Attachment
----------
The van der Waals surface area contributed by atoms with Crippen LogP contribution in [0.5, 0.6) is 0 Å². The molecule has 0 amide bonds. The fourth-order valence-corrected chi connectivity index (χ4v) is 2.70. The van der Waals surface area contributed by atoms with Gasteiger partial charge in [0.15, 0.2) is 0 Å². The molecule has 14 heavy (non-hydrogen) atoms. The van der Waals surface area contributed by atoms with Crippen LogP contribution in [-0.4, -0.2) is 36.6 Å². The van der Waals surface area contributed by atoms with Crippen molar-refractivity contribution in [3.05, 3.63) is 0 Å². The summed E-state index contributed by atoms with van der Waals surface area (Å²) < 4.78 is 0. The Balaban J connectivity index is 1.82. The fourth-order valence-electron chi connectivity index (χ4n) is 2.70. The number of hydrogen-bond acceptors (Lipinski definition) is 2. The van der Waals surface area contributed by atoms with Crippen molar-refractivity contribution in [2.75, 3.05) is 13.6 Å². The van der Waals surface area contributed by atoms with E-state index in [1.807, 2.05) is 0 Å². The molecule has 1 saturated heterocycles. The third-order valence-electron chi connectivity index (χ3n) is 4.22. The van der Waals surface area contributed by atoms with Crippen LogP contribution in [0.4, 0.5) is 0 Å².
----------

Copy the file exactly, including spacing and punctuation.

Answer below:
The van der Waals surface area contributed by atoms with Crippen LogP contribution in [0.5, 0.6) is 0 Å². The molecule has 0 amide bonds. The fourth-order valence-corrected chi connectivity index (χ4v) is 2.70. The van der Waals surface area contributed by atoms with Gasteiger partial charge in [0.15, 0.2) is 0 Å². The molecule has 14 heavy (non-hydrogen) atoms. The van der Waals surface area contributed by atoms with Crippen LogP contribution in [-0.4, -0.2) is 36.6 Å². The van der Waals surface area contributed by atoms with Crippen molar-refractivity contribution in [3.05, 3.63) is 0 Å². The summed E-state index contributed by atoms with van der Waals surface area (Å²) < 4.78 is 0. The Balaban J connectivity index is 1.82. The fourth-order valence-electron chi connectivity index (χ4n) is 2.70. The number of hydrogen-bond acceptors (Lipinski definition) is 2. The van der Waals surface area contributed by atoms with Crippen molar-refractivity contribution in [2.75, 3.05) is 13.6 Å². The van der Waals surface area contributed by atoms with E-state index in [1.807, 2.05) is 0 Å². The molecule has 1 saturated heterocycles. The third-order valence-electron chi connectivity index (χ3n) is 4.22. The van der Waals surface area contributed by atoms with Crippen LogP contribution in [0.4, 0.5) is 0 Å².